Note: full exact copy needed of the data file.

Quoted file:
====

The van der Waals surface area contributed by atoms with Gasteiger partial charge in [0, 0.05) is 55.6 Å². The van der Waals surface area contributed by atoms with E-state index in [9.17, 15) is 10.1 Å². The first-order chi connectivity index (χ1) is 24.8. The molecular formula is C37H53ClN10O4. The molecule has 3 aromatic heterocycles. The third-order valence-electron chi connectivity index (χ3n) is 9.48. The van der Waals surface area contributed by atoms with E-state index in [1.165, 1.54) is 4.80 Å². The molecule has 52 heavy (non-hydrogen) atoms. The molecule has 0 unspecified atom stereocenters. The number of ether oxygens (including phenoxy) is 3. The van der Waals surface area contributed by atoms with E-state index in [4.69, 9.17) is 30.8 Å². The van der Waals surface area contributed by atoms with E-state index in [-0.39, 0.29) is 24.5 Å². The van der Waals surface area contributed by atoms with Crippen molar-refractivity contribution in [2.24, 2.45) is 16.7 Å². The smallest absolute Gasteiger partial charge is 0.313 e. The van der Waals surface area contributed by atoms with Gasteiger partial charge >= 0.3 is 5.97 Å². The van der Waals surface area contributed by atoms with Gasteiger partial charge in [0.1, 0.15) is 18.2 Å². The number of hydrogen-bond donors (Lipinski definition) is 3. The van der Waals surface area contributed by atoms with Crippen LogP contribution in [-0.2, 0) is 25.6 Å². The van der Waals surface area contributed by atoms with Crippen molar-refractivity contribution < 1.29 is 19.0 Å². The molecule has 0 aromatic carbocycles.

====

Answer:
The van der Waals surface area contributed by atoms with Gasteiger partial charge in [0, 0.05) is 55.6 Å². The van der Waals surface area contributed by atoms with E-state index in [9.17, 15) is 10.1 Å². The first-order chi connectivity index (χ1) is 24.8. The molecular formula is C37H53ClN10O4. The molecule has 3 aromatic heterocycles. The third-order valence-electron chi connectivity index (χ3n) is 9.48. The van der Waals surface area contributed by atoms with E-state index in [1.165, 1.54) is 4.80 Å². The molecule has 52 heavy (non-hydrogen) atoms. The molecule has 0 unspecified atom stereocenters. The number of ether oxygens (including phenoxy) is 3. The van der Waals surface area contributed by atoms with E-state index in [4.69, 9.17) is 30.8 Å². The van der Waals surface area contributed by atoms with E-state index in [-0.39, 0.29) is 24.5 Å². The van der Waals surface area contributed by atoms with Crippen molar-refractivity contribution in [2.24, 2.45) is 16.7 Å². The smallest absolute Gasteiger partial charge is 0.313 e. The van der Waals surface area contributed by atoms with Gasteiger partial charge >= 0.3 is 5.97 Å². The van der Waals surface area contributed by atoms with Gasteiger partial charge in [0.1, 0.15) is 18.2 Å². The number of hydrogen-bond donors (Lipinski definition) is 3. The van der Waals surface area contributed by atoms with Crippen LogP contribution in [-0.2, 0) is 25.6 Å². The van der Waals surface area contributed by atoms with Crippen molar-refractivity contribution < 1.29 is 19.0 Å². The molecule has 0 aromatic carbocycles.